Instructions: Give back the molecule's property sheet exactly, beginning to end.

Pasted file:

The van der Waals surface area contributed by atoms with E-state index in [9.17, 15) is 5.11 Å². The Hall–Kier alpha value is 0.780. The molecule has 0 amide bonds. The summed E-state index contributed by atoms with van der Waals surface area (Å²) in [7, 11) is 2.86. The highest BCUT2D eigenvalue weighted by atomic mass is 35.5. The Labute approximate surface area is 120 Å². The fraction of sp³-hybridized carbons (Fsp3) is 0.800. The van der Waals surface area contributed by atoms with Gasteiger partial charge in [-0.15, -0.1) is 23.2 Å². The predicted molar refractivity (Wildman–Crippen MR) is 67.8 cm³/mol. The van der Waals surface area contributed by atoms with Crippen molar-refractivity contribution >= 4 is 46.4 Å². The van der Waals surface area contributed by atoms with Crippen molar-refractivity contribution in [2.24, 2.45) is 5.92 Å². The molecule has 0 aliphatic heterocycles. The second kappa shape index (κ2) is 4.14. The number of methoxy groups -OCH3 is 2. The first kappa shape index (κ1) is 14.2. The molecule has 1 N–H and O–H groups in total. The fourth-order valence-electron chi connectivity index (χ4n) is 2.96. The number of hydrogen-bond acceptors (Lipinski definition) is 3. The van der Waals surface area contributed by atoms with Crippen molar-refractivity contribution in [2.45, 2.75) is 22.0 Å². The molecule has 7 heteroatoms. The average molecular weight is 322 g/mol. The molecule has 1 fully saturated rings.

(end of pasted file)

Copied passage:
The van der Waals surface area contributed by atoms with E-state index in [9.17, 15) is 5.11 Å². The Hall–Kier alpha value is 0.780. The molecule has 0 amide bonds. The summed E-state index contributed by atoms with van der Waals surface area (Å²) in [7, 11) is 2.86. The highest BCUT2D eigenvalue weighted by atomic mass is 35.5. The Labute approximate surface area is 120 Å². The fraction of sp³-hybridized carbons (Fsp3) is 0.800. The van der Waals surface area contributed by atoms with Gasteiger partial charge in [-0.15, -0.1) is 23.2 Å². The predicted molar refractivity (Wildman–Crippen MR) is 67.8 cm³/mol. The van der Waals surface area contributed by atoms with Crippen molar-refractivity contribution >= 4 is 46.4 Å². The van der Waals surface area contributed by atoms with Crippen molar-refractivity contribution in [2.24, 2.45) is 5.92 Å². The molecule has 0 aliphatic heterocycles. The second kappa shape index (κ2) is 4.14. The number of methoxy groups -OCH3 is 2. The first kappa shape index (κ1) is 14.2. The molecule has 1 N–H and O–H groups in total. The fourth-order valence-electron chi connectivity index (χ4n) is 2.96. The number of hydrogen-bond acceptors (Lipinski definition) is 3. The van der Waals surface area contributed by atoms with Crippen molar-refractivity contribution in [2.45, 2.75) is 22.0 Å². The molecule has 7 heteroatoms. The average molecular weight is 322 g/mol. The molecule has 1 fully saturated rings.